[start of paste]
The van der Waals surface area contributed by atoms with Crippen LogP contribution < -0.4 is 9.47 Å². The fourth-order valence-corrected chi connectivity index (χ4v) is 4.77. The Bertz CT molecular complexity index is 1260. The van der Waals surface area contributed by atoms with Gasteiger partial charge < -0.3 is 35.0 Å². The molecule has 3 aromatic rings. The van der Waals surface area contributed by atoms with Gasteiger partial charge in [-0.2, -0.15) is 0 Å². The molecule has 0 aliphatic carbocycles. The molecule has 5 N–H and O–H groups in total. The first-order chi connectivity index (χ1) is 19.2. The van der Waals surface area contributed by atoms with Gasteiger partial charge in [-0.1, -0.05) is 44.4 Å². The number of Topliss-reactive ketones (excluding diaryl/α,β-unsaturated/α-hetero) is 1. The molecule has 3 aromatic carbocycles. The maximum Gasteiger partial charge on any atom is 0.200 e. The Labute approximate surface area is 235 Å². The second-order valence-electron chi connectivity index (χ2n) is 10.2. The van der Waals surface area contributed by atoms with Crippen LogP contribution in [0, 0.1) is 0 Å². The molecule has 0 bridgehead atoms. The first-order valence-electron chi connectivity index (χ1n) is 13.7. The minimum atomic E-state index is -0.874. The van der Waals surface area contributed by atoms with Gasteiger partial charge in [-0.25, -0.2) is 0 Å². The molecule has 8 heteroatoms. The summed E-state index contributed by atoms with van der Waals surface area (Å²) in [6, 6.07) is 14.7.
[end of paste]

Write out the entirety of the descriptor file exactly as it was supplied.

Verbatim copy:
The van der Waals surface area contributed by atoms with Crippen LogP contribution < -0.4 is 9.47 Å². The fourth-order valence-corrected chi connectivity index (χ4v) is 4.77. The Bertz CT molecular complexity index is 1260. The van der Waals surface area contributed by atoms with Gasteiger partial charge < -0.3 is 35.0 Å². The molecule has 3 aromatic rings. The van der Waals surface area contributed by atoms with Gasteiger partial charge in [-0.2, -0.15) is 0 Å². The molecule has 0 aliphatic carbocycles. The molecule has 5 N–H and O–H groups in total. The first-order chi connectivity index (χ1) is 19.2. The van der Waals surface area contributed by atoms with Gasteiger partial charge in [-0.1, -0.05) is 44.4 Å². The number of Topliss-reactive ketones (excluding diaryl/α,β-unsaturated/α-hetero) is 1. The molecule has 3 aromatic carbocycles. The maximum Gasteiger partial charge on any atom is 0.200 e. The Labute approximate surface area is 235 Å². The second-order valence-electron chi connectivity index (χ2n) is 10.2. The van der Waals surface area contributed by atoms with Crippen LogP contribution in [0, 0.1) is 0 Å². The molecule has 0 bridgehead atoms. The first-order valence-electron chi connectivity index (χ1n) is 13.7. The minimum atomic E-state index is -0.874. The van der Waals surface area contributed by atoms with Gasteiger partial charge in [-0.25, -0.2) is 0 Å². The molecule has 8 heteroatoms. The summed E-state index contributed by atoms with van der Waals surface area (Å²) in [6, 6.07) is 14.7.